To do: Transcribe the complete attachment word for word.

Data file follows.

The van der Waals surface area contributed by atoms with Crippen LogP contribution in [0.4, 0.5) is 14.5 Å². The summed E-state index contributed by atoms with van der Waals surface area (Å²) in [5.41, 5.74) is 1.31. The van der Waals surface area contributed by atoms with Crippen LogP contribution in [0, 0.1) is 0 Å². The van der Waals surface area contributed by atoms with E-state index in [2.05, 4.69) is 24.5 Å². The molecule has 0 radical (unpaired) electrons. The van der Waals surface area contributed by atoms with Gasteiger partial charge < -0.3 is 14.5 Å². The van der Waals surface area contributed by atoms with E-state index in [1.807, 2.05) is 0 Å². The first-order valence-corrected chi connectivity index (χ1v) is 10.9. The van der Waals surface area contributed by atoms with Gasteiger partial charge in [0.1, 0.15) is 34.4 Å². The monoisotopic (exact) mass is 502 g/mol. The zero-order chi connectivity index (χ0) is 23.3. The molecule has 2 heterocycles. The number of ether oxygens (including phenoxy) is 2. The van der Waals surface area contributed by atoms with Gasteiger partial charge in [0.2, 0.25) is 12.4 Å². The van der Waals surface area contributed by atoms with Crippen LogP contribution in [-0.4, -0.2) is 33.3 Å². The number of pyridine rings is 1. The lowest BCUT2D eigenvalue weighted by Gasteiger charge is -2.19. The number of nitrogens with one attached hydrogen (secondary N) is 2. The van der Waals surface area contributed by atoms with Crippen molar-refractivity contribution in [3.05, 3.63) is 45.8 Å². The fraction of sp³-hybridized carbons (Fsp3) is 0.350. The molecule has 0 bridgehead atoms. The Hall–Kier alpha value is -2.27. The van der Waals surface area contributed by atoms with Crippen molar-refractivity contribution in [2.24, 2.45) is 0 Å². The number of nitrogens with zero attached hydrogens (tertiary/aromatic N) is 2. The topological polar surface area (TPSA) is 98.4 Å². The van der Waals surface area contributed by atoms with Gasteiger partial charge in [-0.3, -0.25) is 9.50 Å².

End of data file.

The van der Waals surface area contributed by atoms with Crippen LogP contribution in [0.4, 0.5) is 14.5 Å². The summed E-state index contributed by atoms with van der Waals surface area (Å²) in [5.41, 5.74) is 1.31. The van der Waals surface area contributed by atoms with Crippen LogP contribution in [0, 0.1) is 0 Å². The van der Waals surface area contributed by atoms with E-state index in [2.05, 4.69) is 24.5 Å². The molecule has 0 radical (unpaired) electrons. The van der Waals surface area contributed by atoms with Gasteiger partial charge < -0.3 is 14.5 Å². The van der Waals surface area contributed by atoms with E-state index in [1.807, 2.05) is 0 Å². The first-order valence-corrected chi connectivity index (χ1v) is 10.9. The van der Waals surface area contributed by atoms with Gasteiger partial charge in [0.1, 0.15) is 34.4 Å². The monoisotopic (exact) mass is 502 g/mol. The zero-order chi connectivity index (χ0) is 23.3. The molecule has 2 heterocycles. The number of ether oxygens (including phenoxy) is 2. The van der Waals surface area contributed by atoms with Gasteiger partial charge in [0.2, 0.25) is 12.4 Å². The van der Waals surface area contributed by atoms with Crippen LogP contribution in [-0.4, -0.2) is 33.3 Å². The number of pyridine rings is 1. The lowest BCUT2D eigenvalue weighted by Gasteiger charge is -2.19. The number of nitrogens with one attached hydrogen (secondary N) is 2. The van der Waals surface area contributed by atoms with Crippen molar-refractivity contribution in [3.05, 3.63) is 45.8 Å². The fraction of sp³-hybridized carbons (Fsp3) is 0.350. The molecule has 0 bridgehead atoms. The Hall–Kier alpha value is -2.27. The van der Waals surface area contributed by atoms with Crippen molar-refractivity contribution in [2.24, 2.45) is 0 Å². The number of nitrogens with zero attached hydrogens (tertiary/aromatic N) is 2. The topological polar surface area (TPSA) is 98.4 Å². The van der Waals surface area contributed by atoms with Gasteiger partial charge in [-0.3, -0.25) is 9.50 Å².